2014 Toyota Sienna: Car Seat Check


It doesn't get more family friendly than a minivan, but not all of these family haulers are created equal. The 2014 Toyota Sienna can seat up to eight, but our test van had second-row captain's chairs that reduced seating capacity to seven. The Sienna earned a mix of grades in our latest Car Seat Check.

How many car seats fit in the second row? Two

How many car seats fit in the third row? Two

More Car Seat Checks

What We Like

  • The Sienna has three sets of lower Latch anchors. There's a set in each captain's chair and the third pair is in the third row. The third-row anchors are easy to use despite being set deeply between the seat cushions. The second-row anchors were harder to use with our convertible seat's rigid connectors. Thankfully, the rear-facing infant seat's hooklike connectors worked well in the second row's anchors.
  • The rear-facing convertible fit well in the second row, thanks to the sliding captain's chairs, but connecting to the Latch anchors was somewhat difficult.
  • The booster seat fit well in both the second and third rows, and most of the seat belt buckles have stable bases, though two of three buckles are floppy in the third row.
  • Because it's a minivan, the step-in height is low and easily manageable for young kids. Getting to the third row is easy thanks to the captain's chairs.

What We Don't

  • The positioning of the third row's Latch anchors is frustrating. The bench seat is split 60/40, and the anchors are found in the middle of the larger part of the seat. When a convertible car seat is installed in the third row with Latch anchors, it takes up two seating positions - reducing a three-seat bench to a two-position one.
  • In the second and third rows, the tether anchors are covered by an upholstered flap, making the tethers difficult to find. Because of this, we downgraded the forward-facing convertible's score for the second row to a B and a C for the third row.







Grading Scale

A: Plenty of room for the car seat and the child; doesn't impact driver or front-passenger legroom. Easy to find and connect to Latch and tether anchors. No fit issues involving head restraint or seat contouring. Easy access to the third row.

B: Plenty of room. One fit or connection issue. Some problems accessing third row when available.

C: Marginal room. Two fit or connection issues. Difficult to access third row when available.

D: Insufficient room. Two or more fit or connection issues.

F: Does not fit or is unsafe.

About Cars.com's Car Seat Checks

Editors Jennifer Geiger and Jennifer Newman are certified child safety seat installation technicians.

For the Car Seat Check, we use a Graco SnugRide 30 infant-safety seat, a Britax Roundabout convertible seat and Graco TurboBooster seat. The front seats are adjusted for a 6-foot driver and a 5-foot-8 passenger. The three child seats are installed in the second row. The booster seat sits behind the driver's seat, and the infant and convertible seats are installed behind the front passenger seat.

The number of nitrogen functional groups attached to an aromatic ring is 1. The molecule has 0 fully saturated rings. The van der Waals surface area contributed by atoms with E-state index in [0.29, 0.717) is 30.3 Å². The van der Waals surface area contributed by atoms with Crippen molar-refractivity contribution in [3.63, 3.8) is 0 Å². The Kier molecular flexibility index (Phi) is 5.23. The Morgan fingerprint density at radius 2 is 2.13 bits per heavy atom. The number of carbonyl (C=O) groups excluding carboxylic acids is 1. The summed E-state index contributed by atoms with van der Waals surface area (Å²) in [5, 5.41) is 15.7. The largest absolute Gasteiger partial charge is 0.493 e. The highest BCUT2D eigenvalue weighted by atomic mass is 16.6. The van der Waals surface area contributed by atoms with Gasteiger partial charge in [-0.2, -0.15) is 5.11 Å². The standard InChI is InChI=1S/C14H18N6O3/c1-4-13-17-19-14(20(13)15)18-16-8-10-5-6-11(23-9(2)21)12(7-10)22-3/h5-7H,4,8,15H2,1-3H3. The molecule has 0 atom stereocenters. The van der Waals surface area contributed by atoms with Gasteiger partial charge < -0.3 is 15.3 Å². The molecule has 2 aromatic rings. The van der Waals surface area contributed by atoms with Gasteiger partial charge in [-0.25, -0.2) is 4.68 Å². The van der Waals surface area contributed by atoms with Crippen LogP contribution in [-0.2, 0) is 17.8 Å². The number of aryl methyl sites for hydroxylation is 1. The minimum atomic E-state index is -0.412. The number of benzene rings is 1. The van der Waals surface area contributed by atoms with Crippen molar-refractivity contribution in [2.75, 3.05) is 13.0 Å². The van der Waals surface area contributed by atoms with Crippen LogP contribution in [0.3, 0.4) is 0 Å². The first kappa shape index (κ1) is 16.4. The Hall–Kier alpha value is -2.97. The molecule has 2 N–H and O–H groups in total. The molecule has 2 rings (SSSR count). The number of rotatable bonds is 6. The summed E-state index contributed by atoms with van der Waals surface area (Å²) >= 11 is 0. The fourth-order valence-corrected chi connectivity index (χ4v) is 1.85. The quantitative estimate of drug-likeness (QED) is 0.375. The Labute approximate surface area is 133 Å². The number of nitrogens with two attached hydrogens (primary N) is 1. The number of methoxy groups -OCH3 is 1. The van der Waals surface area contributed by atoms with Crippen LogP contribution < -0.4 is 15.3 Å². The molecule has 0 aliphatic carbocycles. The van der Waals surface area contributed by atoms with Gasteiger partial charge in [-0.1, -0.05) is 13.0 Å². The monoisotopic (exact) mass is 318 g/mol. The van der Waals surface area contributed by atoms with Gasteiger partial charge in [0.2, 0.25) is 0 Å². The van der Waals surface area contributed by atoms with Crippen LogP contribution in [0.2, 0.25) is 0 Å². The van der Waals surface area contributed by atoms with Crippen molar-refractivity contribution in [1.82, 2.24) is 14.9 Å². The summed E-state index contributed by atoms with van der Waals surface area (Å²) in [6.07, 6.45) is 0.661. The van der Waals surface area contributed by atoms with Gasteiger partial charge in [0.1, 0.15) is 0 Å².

We also install the forward-facing convertible in the second row's middle seat with the booster and infant seat in the outboard seats to see if three car seats will fit; a child sitting in the booster seat must be able to reach the seat belt buckle. If there's a third row, we install the booster seat and a forward-facing convertible. To learn more about how we conduct our Car Seat Checks, go here.

Parents should also remember that they can use the Latch system or a seat belt to install a car seat, and that Latch anchors have a weight limit of 65 pounds, including the weight of the child and the weight of the seat itself.


Thanks for sharing the detailed review with images. These pics will help me a lot while buying one.


Your fourth photo (forward convertible: 2nd row) is in a different vehicle. Looks like a sedan with darker seats.


Thanks, Eric, for alerting us that we used the wrong photo. The forward-facing convertible is now correct.

thank you! i'm actually in the market to try and find a new suv for my family because we're on our 3rd child. not sure which suv to buy...but will check out the sienna


Thanks for sharing the detailed review with images. These pics will help me a lot while buying one.


You state that the booster seats fit well in the 3rd row. Do you mean if they are just set on the seat and used without anchoring/latching? I have a 2014 Sienna and I cannot install my booster seat anywhere in the 3rd row because when its latched in place, there is no way to reach the seatbelt buckle as the booster seat is sitting right on top of it. This seems like a major design flaw considering its the only latch option in the 3rd row, and it would seem logical that most families would place older children in the 3rd row and younger children in the 2nd. Now one of my young twins has to go in the 3rd row so my older child can use her booster seat in the second row. Am I missing something here with the 3rd row?


I second summer's question! Someone please answer?

Jennifer Newman

Hi Summer and Patrick,

It sounds like Summer's booster seat has lower Latch connectors. The booster seat we use in our test doesn't have Latch connectors on it, making it easier to install it in the Sienna's third row since it's not dependent on Latch anchors.

Unfortunately, not all car seats fit well in all cars, and it sounds like Summer's booster seat is an example of this in the 2014 Sienna. While not an ideal solution, one idea would be to buy a different booster seat that doesn't have Latch connectors to be used in the third row.

Thanks for pointing out this problem. It'll be an issue we keep an eye on as we continue to test vehicles with a Latch system in the third row.

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